It’s often difficult to talk about issues surrounding mental health, making it all too easy to avoid bringing the topic up in conversation. However, as more and more teenagers and young adults struggle with mental health issues, it’s no longer an option to refrain from discussing them. Some reports estimate that 1 in 5 teens struggle with some kind of mental health concerns, which means that it is likely your child either struggles or knows someone who does. Depression and anxiety are among the most common disorders that they struggle with.
While you may feel uncomfortable at first, it’s natural to talk to your children about their mental health, and once you get the conversation started, you may be surprised by how well it goes.
Use the Correct Terminology
It’s important to use the correct terminology when talking to your kids about mental health and wellness. Psychology and psychiatry have improved their terms used to describe mental health conditions, and it’s a good idea to follow their lead.
For instance, instead of telling your child that he or she has “the blues,” which is an outdated, imprecise term, use the term “depression.” Try to avoid unhelpful language like, “hysterical”, “crazy”, or other terms that make people feel bad or worse. Using this terminology can be awkward, at first, but embracing the awkward can go a long way towards making the mental health conversation lighter-hearted and easier to discuss.
Using the correct terms also gives your children the right language to ask for help. If they just think they are “sad” or “nervous” all the time, it could prevent them from reaching out.
Normalize Mental Health Language
You wouldn’t tell a child with the flu to get over it, so don’t tell a child struggling with a mental health issue to get over it. Normalizing mental health language will help you avoid making teenagers or young adults with mental health issues feel like it’s their fault that they’re struggling or that something is wrong with them. It also helps them feel less embarrassed when they struggle. If you aren’t willing to talk about it with them they won’t be able to talk to others in their life or they may feel shamed when mental health is brought up. Even if your child doesn’t currently struggle with mental health, it is important to make sure they aren’t scared of it.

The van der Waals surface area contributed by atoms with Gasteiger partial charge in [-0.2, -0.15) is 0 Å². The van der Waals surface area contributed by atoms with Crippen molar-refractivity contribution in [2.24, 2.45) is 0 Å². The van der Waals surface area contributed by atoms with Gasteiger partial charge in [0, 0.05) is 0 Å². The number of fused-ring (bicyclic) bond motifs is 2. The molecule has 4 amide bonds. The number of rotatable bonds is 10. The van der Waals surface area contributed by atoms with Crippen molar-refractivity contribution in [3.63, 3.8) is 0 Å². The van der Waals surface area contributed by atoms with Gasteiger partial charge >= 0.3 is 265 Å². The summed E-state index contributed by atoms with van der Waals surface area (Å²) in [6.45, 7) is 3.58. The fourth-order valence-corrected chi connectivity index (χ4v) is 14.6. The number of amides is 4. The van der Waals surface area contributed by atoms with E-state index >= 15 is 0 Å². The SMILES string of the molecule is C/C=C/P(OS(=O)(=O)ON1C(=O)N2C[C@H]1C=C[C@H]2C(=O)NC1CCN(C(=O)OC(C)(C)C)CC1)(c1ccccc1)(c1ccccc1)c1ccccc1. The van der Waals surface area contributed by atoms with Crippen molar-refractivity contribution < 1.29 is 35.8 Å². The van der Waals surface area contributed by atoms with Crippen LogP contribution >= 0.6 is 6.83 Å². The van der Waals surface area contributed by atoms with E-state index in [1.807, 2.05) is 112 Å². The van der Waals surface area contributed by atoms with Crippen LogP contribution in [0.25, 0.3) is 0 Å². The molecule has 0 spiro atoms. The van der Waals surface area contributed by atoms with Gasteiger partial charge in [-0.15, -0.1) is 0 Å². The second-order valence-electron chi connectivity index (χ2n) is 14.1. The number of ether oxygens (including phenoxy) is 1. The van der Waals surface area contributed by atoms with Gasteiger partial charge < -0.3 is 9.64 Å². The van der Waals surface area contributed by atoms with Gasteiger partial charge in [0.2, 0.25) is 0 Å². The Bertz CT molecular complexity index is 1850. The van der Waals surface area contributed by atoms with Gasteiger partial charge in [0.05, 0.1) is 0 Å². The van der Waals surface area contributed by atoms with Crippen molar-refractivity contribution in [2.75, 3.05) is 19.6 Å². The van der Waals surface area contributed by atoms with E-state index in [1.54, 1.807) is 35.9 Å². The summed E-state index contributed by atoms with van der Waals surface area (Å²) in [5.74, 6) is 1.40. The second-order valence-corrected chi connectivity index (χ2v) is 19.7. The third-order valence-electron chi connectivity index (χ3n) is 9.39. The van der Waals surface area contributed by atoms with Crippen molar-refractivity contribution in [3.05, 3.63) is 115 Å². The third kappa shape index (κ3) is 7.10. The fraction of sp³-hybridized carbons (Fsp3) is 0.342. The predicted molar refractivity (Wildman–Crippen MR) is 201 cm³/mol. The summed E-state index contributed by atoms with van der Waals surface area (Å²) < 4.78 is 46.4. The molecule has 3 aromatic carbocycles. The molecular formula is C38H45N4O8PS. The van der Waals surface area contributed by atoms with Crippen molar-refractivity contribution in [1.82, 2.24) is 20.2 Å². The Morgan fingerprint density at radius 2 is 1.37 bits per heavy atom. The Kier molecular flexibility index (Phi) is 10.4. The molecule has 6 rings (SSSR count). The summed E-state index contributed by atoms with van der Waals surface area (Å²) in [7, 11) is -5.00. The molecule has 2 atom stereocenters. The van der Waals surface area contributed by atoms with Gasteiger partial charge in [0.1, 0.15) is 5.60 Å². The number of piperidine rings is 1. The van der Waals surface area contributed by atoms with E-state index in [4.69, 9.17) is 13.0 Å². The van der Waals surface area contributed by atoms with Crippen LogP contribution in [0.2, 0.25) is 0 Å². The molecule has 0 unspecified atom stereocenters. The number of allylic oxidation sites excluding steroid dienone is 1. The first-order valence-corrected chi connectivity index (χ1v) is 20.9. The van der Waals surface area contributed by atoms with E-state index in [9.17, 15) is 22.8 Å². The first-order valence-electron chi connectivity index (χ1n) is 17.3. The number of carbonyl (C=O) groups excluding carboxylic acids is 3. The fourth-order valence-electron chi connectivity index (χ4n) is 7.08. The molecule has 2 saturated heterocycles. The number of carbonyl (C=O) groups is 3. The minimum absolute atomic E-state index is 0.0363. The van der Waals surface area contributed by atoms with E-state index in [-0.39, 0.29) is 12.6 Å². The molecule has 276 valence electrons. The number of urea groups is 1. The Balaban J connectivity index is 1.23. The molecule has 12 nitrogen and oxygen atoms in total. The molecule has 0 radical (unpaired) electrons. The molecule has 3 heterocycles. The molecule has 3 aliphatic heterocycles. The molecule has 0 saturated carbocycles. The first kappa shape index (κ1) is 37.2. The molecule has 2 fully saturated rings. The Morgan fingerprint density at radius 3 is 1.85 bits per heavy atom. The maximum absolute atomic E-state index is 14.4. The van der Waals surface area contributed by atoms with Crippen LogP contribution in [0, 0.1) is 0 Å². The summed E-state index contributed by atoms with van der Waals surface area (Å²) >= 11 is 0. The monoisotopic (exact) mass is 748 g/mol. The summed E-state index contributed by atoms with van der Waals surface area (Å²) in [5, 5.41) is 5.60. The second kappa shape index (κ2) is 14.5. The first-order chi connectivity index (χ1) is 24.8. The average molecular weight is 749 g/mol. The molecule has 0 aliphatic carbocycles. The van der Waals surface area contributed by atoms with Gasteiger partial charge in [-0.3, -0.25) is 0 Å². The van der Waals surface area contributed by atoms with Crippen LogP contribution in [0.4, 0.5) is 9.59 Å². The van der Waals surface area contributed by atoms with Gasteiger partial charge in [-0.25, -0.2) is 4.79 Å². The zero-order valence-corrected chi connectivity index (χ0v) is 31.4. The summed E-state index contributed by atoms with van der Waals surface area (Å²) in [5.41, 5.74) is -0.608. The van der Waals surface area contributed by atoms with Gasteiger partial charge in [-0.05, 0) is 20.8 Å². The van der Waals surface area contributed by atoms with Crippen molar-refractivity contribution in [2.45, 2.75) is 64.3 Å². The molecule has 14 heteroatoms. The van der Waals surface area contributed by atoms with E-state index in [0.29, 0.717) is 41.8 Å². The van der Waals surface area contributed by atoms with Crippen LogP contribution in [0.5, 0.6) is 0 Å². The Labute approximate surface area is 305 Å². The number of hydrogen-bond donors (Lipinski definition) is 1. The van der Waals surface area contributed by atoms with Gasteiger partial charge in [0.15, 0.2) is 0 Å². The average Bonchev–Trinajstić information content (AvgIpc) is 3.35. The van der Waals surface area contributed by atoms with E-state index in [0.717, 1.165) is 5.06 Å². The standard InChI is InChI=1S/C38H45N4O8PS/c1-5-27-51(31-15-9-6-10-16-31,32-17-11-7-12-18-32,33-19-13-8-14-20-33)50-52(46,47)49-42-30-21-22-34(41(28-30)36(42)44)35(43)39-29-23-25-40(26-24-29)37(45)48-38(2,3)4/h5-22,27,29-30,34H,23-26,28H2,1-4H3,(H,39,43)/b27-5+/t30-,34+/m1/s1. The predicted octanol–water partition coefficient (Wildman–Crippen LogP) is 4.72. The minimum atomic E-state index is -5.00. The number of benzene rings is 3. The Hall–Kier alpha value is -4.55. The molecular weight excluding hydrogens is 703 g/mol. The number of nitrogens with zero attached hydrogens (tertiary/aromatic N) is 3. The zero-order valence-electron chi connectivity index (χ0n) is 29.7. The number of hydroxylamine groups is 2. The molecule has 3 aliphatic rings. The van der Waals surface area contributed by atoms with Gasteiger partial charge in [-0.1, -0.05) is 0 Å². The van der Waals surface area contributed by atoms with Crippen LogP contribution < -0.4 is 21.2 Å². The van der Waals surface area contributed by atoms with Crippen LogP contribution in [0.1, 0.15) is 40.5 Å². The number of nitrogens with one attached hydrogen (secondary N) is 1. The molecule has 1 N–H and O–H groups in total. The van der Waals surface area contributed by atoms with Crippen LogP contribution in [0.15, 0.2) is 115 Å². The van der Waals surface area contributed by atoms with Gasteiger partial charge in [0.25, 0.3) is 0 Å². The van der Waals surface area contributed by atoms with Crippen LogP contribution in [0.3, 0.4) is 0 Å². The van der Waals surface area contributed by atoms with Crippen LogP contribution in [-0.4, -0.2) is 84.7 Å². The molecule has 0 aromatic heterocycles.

This Is an Ongoing Conversation
Make talking about mental health a part of everyday conversation for your family. It’s hard to talk to your children about their mental health, but don’t avoid the topic, even if you feel awkward. Mental health changes and develops, making it necessary to have regular conservations. If this becomes a consistent part of your language with your teen, it won’t feel as uncomfortable. If you struggle with mental health, that is also something you can communicate to them, where appropriate.
Get Help Where Needed
Even if you follow all the guidelines above, your child may still need professional help to achieve total wellness. Don’t be embarrassed or afraid to seek help outside of what you can personally provide. Whether it’s group therapy, cognitive behavioral therapy, family therapy, or something else, there are a variety of ways to successfully treat depression. Therapy is often stigmatized, but this stigma does far more harm than good.
Many schools have counselors that are specially trained to help children struggling with mental health. This is also something to bring up with your child’s doctor or other trained professionals. They can help you and your child determine the right kind treatment. If they recommend medication, you can help your child understand that it isn’t a bad thing to need some medicinal help and they aren’t weak or less for taking medicine. They may also recommend specialized types of therapy, depending on the issues your child faces. For instance, equine therapy is helpful in allowing children to grow in self-confidence, while learning to build healthy relationships and set boundaries.
Know the Signs
Your child may not recognize their problems as struggling with mental health. They may think that they are just overwhelmed, shy, sad, or they may write off their struggles. As their parent, it is part of your job to keep an eye on them and help them where needed. That being said, not every period of discouragement means that your child has depression. But a prolonged pattern is worth talking about.
Mental health isn’t an easy topic to discuss with your kids, but it’s a significant one. When having these conversations, it’s important to use the correct terminology, talk often and get help when needed. The hardest part is getting started. Once you have that first conversation, it’ll get easier. You’ll be surprised how much your children actually want to talk to you about their struggles. It is up to you to get it started.
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